A recent visitor to Levelset posed an interesting question: What rights does a party have after performing work on (or furnishing materials to) a project on an embassy?
This got me thinking – do special rules govern projects of this type, or do they just fit in to the existing structure already set out? And, do the rules change related to where the embassy is located, or which country’s embassy it is? At first glance it appears that this situation might be pretty tricky – after all, if we’re talking about an American embassy the property would be located in a foreign country, and if we’re talking about a foreign embassy in the U.S., the foreign county’s rules apply – as if it was located in a foreign country, as well. Since foreign countries have different lien and notice requirements, if mechanic’s liens are even an available remedy, what is an unpaid party to do?
The first situation we will look at is unpaid work on an American embassy located in a foreign country. Despite the apparent complexity of the situation, this is a fairly straightforward case. U.S. embassies are (U.S.) federal government property – whether they are are located in Azerbaijan or Zimbabwe. Because of this, any right to recover for unpaid construction work would be governed by the Miller Act – just as it would be for federal property located in the U.S. proper. This means that the unpaid party’s claim would be against the required bond – it’s not a mechanic’s lien against the property itself. So, it appears that there is protection for furnishers or labor/material on an American embassy located in a foreign country through making a Miller Act claim on the required payment bond.
Now, let’s look at the flip-side. What happens if the work is performed on, or materials supplied to, a construction project on a foreign embassy located in the U.S.? This situation may not provide as neat an outcome as the situation examined briefly, above. Just as an American embassy in a foreign country is owned by the U.S. government, the embassies of foreign countries in the U.S. are the property of the foreign country they represent. This, unfortunately, means that U.S. mechanics lien laws, or bonding requirements, do not apply. So, is there any recourse for an unpaid party on this type of project?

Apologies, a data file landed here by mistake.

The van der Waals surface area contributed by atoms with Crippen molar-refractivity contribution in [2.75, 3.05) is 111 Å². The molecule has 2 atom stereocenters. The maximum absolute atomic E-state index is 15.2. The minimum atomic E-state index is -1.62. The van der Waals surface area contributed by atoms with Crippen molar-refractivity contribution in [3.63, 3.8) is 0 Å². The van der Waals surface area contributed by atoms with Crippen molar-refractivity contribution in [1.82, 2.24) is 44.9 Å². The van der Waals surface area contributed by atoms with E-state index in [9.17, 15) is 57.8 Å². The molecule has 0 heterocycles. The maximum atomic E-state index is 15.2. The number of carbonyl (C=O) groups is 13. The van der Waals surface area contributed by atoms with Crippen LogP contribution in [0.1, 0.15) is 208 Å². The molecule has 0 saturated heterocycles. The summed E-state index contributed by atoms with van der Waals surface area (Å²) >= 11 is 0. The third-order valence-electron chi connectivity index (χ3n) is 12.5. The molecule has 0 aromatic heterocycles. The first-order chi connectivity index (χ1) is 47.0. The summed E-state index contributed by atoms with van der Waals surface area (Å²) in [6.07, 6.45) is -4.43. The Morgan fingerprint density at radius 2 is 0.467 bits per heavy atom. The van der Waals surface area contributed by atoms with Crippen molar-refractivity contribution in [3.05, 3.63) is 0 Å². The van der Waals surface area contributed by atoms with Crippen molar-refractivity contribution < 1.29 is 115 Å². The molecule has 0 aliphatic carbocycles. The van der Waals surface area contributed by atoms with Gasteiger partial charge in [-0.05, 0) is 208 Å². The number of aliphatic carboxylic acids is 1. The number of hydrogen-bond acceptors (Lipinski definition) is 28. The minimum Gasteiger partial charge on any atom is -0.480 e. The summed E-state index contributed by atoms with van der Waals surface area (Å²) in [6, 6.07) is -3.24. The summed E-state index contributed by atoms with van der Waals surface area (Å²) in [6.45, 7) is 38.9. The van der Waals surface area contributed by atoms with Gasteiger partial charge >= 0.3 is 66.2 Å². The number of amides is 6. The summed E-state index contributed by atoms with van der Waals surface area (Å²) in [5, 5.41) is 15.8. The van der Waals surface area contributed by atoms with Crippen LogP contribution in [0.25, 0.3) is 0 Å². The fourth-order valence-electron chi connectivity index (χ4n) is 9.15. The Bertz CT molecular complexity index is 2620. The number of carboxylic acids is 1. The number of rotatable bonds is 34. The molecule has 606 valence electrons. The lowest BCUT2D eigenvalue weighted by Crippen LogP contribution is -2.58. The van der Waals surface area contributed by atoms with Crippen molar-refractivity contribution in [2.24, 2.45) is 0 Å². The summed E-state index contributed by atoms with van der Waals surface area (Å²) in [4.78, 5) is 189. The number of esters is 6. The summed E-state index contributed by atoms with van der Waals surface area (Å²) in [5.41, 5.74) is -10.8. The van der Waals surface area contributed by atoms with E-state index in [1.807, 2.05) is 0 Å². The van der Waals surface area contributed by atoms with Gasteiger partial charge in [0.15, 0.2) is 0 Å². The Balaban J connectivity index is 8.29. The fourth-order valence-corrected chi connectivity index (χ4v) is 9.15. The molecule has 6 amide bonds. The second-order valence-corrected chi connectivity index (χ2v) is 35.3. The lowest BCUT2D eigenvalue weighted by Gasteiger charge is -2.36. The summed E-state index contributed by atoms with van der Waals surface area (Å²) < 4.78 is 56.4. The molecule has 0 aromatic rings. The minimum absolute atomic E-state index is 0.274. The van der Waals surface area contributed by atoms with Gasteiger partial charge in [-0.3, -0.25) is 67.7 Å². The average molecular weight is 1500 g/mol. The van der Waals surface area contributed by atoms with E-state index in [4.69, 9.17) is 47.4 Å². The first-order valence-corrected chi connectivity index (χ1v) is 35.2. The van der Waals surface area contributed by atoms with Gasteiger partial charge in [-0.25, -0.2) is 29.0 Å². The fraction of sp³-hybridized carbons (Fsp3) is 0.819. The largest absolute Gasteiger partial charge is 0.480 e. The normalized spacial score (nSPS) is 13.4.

It depends. It doesn’t look good, unfortunately. The easiest, and most straightforward path to recovery in this situation is if the general contractor secured a payment bond for the project. In that case, the unpaid party can make a claim on the bond as they would in any other situation. However, if there is no bond on the project, the claimant may be out of luck. The application of mechanics lien rights would be problematic for the same reason it is problematic for projects on Native American land. Foreign governments have sovereign immunity, and unless they waive that protection, are not subject to state mechanics lien laws. In the case where there is no bond, the country on whose embassy the work was performed does not provide for mechanics lien protection, and has not waived sovereign immunity, the claimant may be entirely without remedy (other than a suit against the general contractor).